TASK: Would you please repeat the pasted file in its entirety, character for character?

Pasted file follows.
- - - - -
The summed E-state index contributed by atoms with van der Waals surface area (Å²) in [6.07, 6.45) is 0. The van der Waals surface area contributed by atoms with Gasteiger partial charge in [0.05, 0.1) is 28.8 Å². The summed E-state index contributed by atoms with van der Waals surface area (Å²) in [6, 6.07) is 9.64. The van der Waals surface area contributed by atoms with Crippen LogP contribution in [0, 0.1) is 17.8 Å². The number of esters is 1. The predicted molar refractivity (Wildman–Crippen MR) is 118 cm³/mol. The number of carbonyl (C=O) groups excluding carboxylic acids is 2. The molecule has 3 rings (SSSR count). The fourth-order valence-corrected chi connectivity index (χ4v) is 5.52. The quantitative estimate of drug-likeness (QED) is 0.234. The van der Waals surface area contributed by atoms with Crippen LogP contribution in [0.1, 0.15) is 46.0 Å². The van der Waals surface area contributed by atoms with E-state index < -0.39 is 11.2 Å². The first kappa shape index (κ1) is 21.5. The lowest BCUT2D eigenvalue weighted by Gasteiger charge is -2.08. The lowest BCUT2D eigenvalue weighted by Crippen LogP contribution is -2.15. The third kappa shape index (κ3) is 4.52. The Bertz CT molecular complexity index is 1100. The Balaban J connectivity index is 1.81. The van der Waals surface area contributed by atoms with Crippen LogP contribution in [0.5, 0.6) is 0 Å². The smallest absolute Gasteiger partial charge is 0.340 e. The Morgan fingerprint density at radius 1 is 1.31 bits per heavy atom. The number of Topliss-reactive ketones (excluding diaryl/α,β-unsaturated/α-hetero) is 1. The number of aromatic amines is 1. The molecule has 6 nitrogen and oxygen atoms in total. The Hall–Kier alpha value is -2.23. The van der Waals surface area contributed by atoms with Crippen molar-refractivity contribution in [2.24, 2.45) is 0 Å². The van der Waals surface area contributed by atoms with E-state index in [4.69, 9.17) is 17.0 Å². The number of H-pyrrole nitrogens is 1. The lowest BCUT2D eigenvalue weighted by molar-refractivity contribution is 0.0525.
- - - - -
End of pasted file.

The summed E-state index contributed by atoms with van der Waals surface area (Å²) in [6.07, 6.45) is 0. The van der Waals surface area contributed by atoms with Gasteiger partial charge in [0.05, 0.1) is 28.8 Å². The summed E-state index contributed by atoms with van der Waals surface area (Å²) in [6, 6.07) is 9.64. The van der Waals surface area contributed by atoms with Crippen LogP contribution in [0, 0.1) is 17.8 Å². The number of esters is 1. The predicted molar refractivity (Wildman–Crippen MR) is 118 cm³/mol. The number of carbonyl (C=O) groups excluding carboxylic acids is 2. The molecule has 3 rings (SSSR count). The fourth-order valence-corrected chi connectivity index (χ4v) is 5.52. The quantitative estimate of drug-likeness (QED) is 0.234. The van der Waals surface area contributed by atoms with Crippen LogP contribution in [0.1, 0.15) is 46.0 Å². The van der Waals surface area contributed by atoms with E-state index < -0.39 is 11.2 Å². The first kappa shape index (κ1) is 21.5. The lowest BCUT2D eigenvalue weighted by Gasteiger charge is -2.08. The lowest BCUT2D eigenvalue weighted by Crippen LogP contribution is -2.15. The third kappa shape index (κ3) is 4.52. The Bertz CT molecular complexity index is 1100. The Balaban J connectivity index is 1.81. The van der Waals surface area contributed by atoms with Crippen LogP contribution in [0.5, 0.6) is 0 Å². The smallest absolute Gasteiger partial charge is 0.340 e. The Morgan fingerprint density at radius 1 is 1.31 bits per heavy atom. The number of Topliss-reactive ketones (excluding diaryl/α,β-unsaturated/α-hetero) is 1. The number of aromatic amines is 1. The molecule has 6 nitrogen and oxygen atoms in total. The Hall–Kier alpha value is -2.23. The van der Waals surface area contributed by atoms with Crippen molar-refractivity contribution in [2.24, 2.45) is 0 Å². The van der Waals surface area contributed by atoms with E-state index in [4.69, 9.17) is 17.0 Å². The number of H-pyrrole nitrogens is 1. The lowest BCUT2D eigenvalue weighted by molar-refractivity contribution is 0.0525.